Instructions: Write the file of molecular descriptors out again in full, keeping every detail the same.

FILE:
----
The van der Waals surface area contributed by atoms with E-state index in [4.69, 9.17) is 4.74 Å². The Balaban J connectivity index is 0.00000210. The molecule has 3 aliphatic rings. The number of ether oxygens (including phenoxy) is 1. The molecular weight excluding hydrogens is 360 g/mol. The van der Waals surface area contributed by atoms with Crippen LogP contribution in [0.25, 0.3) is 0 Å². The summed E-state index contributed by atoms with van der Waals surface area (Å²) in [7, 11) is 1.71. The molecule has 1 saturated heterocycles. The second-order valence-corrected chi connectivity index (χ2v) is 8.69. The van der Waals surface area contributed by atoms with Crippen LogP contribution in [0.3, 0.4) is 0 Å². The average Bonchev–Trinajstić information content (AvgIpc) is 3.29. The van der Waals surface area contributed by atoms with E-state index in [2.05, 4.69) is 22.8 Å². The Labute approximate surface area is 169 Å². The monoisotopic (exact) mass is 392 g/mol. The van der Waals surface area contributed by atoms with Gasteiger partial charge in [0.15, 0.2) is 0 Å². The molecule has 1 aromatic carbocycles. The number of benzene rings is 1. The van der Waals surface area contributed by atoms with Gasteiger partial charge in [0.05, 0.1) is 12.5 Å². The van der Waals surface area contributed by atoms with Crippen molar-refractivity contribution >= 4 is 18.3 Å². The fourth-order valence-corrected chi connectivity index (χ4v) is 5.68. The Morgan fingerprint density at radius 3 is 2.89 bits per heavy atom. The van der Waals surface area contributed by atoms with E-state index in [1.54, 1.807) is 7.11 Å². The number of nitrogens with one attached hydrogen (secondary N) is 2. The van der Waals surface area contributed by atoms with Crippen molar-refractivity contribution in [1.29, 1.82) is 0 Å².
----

The van der Waals surface area contributed by atoms with E-state index in [4.69, 9.17) is 4.74 Å². The Balaban J connectivity index is 0.00000210. The molecule has 3 aliphatic rings. The number of ether oxygens (including phenoxy) is 1. The molecular weight excluding hydrogens is 360 g/mol. The van der Waals surface area contributed by atoms with Crippen LogP contribution in [0.25, 0.3) is 0 Å². The summed E-state index contributed by atoms with van der Waals surface area (Å²) in [7, 11) is 1.71. The molecule has 1 saturated heterocycles. The second-order valence-corrected chi connectivity index (χ2v) is 8.69. The van der Waals surface area contributed by atoms with Crippen LogP contribution in [0.3, 0.4) is 0 Å². The average Bonchev–Trinajstić information content (AvgIpc) is 3.29. The van der Waals surface area contributed by atoms with E-state index in [2.05, 4.69) is 22.8 Å². The Labute approximate surface area is 169 Å². The monoisotopic (exact) mass is 392 g/mol. The van der Waals surface area contributed by atoms with Gasteiger partial charge in [0.15, 0.2) is 0 Å². The molecule has 1 aromatic carbocycles. The number of benzene rings is 1. The van der Waals surface area contributed by atoms with Gasteiger partial charge in [0.05, 0.1) is 12.5 Å². The van der Waals surface area contributed by atoms with Crippen molar-refractivity contribution >= 4 is 18.3 Å². The fourth-order valence-corrected chi connectivity index (χ4v) is 5.68. The Morgan fingerprint density at radius 3 is 2.89 bits per heavy atom. The van der Waals surface area contributed by atoms with E-state index in [1.54, 1.807) is 7.11 Å². The number of nitrogens with one attached hydrogen (secondary N) is 2. The van der Waals surface area contributed by atoms with Crippen molar-refractivity contribution in [1.29, 1.82) is 0 Å².